Diet with lots of pumpkins, peppers and carrots reduces colorectal cancer risk
Vegetables like pumpkins, peppers and carrots are excellent sources of the vitamin A-like phytochemicals that biochemists call carotenoids. This group of substances protect against breast and prostate cancer, according to studies we have written about before. According to a Chinese epidemiological study, carotenoids also protect against colorectal cancer.
Oncologists from the Chinese Sun Yat-sen University Cancer Center questioned 845 people with colon cancer about their diet, and did the same with 845 comparable people without colon cancer. After they determined how much carotenoids the study participants consumed daily, and divided the study participants into 4 equally large groups [Quartiles].
The participants in Quartile 1 consumed the smallest quantities of the measured carotenoids, the participants in Quartile 4 the most. By definition, the odds of colorectal cancer in Quartile 1 was 1.
The more carotenoids the study participants consumed, the smaller their chance of developing colon cancer. Especially a diet with relatively large amounts of beta-cryptoxanthine protected against colorectal cancer. Second and third best colorectal cancer fighters were alpha-carotene and lycopene.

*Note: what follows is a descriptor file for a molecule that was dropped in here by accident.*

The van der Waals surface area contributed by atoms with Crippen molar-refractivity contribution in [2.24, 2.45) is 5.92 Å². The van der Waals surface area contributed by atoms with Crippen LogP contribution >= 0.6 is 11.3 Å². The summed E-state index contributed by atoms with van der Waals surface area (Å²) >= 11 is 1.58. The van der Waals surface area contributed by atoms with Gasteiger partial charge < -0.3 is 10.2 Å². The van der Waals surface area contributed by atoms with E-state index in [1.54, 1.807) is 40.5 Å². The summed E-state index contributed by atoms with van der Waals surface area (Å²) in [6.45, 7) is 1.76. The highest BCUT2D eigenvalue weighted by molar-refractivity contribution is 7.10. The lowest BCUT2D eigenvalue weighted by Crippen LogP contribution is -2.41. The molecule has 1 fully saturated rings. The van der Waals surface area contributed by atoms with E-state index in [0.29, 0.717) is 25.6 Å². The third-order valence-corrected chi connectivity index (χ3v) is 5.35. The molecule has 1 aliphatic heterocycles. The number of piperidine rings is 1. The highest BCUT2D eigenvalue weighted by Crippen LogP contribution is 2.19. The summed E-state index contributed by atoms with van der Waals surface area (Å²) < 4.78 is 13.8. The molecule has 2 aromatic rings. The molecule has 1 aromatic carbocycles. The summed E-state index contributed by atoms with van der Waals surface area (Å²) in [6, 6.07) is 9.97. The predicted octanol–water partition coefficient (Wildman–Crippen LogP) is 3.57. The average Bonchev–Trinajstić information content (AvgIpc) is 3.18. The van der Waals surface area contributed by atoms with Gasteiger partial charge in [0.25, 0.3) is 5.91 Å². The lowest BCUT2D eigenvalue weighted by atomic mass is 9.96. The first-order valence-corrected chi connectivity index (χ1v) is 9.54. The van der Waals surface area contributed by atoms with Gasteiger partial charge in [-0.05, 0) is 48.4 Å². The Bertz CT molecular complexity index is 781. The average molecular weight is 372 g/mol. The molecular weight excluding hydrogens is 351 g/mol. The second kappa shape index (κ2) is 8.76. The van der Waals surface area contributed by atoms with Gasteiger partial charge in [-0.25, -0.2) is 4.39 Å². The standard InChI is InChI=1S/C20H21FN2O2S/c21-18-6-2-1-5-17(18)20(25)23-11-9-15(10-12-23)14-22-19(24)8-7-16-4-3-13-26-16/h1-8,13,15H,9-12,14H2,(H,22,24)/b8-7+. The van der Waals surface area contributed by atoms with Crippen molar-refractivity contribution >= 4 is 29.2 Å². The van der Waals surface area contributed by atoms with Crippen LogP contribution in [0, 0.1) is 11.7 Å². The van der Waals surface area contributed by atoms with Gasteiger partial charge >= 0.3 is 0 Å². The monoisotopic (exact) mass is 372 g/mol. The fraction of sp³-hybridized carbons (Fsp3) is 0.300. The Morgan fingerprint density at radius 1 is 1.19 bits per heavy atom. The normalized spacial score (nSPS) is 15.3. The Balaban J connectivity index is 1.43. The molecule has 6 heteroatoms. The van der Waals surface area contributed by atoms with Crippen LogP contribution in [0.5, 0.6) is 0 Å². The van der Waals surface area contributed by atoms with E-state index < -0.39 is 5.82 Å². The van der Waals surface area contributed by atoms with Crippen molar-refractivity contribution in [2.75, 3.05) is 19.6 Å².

The protective effect of beta-carotene was less prominent and, according to the statistical calculations of the researchers, lutein and zeaxanthin did not protect at all.
"In conclusion, this study support the hypothesis that relatively high dietary intake of speciﬁc carotenoid is associated with the reduced risk of colorectal cancer", the researchers summarize.
The best dietary sources of beta-cryptoxanthin are pumpkins and peppers, good sources of alpha-carotene are pumpkins and carrots. The best sources of lycopene are watermelon and processed tomato products.
Eur J Nutr. 2015 Jun;54(4):619-28.
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